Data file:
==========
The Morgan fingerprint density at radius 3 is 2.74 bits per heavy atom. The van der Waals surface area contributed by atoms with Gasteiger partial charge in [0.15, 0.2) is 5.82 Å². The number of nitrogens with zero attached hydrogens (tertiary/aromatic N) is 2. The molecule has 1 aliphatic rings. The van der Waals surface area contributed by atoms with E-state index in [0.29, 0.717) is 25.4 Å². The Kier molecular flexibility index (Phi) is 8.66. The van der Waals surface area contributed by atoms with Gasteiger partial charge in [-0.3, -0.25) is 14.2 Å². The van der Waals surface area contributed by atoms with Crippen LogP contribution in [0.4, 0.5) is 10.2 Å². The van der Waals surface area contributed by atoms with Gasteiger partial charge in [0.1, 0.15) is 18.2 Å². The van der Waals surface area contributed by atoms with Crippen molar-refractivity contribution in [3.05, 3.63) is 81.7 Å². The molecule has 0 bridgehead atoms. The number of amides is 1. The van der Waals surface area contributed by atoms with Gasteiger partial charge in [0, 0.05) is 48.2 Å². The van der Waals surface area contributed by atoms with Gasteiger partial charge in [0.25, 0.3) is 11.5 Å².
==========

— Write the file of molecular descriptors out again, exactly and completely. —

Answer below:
The Morgan fingerprint density at radius 3 is 2.74 bits per heavy atom. The van der Waals surface area contributed by atoms with Gasteiger partial charge in [0.15, 0.2) is 5.82 Å². The number of nitrogens with zero attached hydrogens (tertiary/aromatic N) is 2. The molecule has 1 aliphatic rings. The van der Waals surface area contributed by atoms with E-state index in [0.29, 0.717) is 25.4 Å². The Kier molecular flexibility index (Phi) is 8.66. The van der Waals surface area contributed by atoms with Gasteiger partial charge in [-0.3, -0.25) is 14.2 Å². The van der Waals surface area contributed by atoms with Crippen LogP contribution in [0.4, 0.5) is 10.2 Å². The van der Waals surface area contributed by atoms with Gasteiger partial charge in [0.1, 0.15) is 18.2 Å². The van der Waals surface area contributed by atoms with Crippen molar-refractivity contribution in [3.05, 3.63) is 81.7 Å². The molecule has 0 bridgehead atoms. The number of amides is 1. The van der Waals surface area contributed by atoms with Gasteiger partial charge in [0, 0.05) is 48.2 Å². The van der Waals surface area contributed by atoms with Gasteiger partial charge in [0.25, 0.3) is 11.5 Å².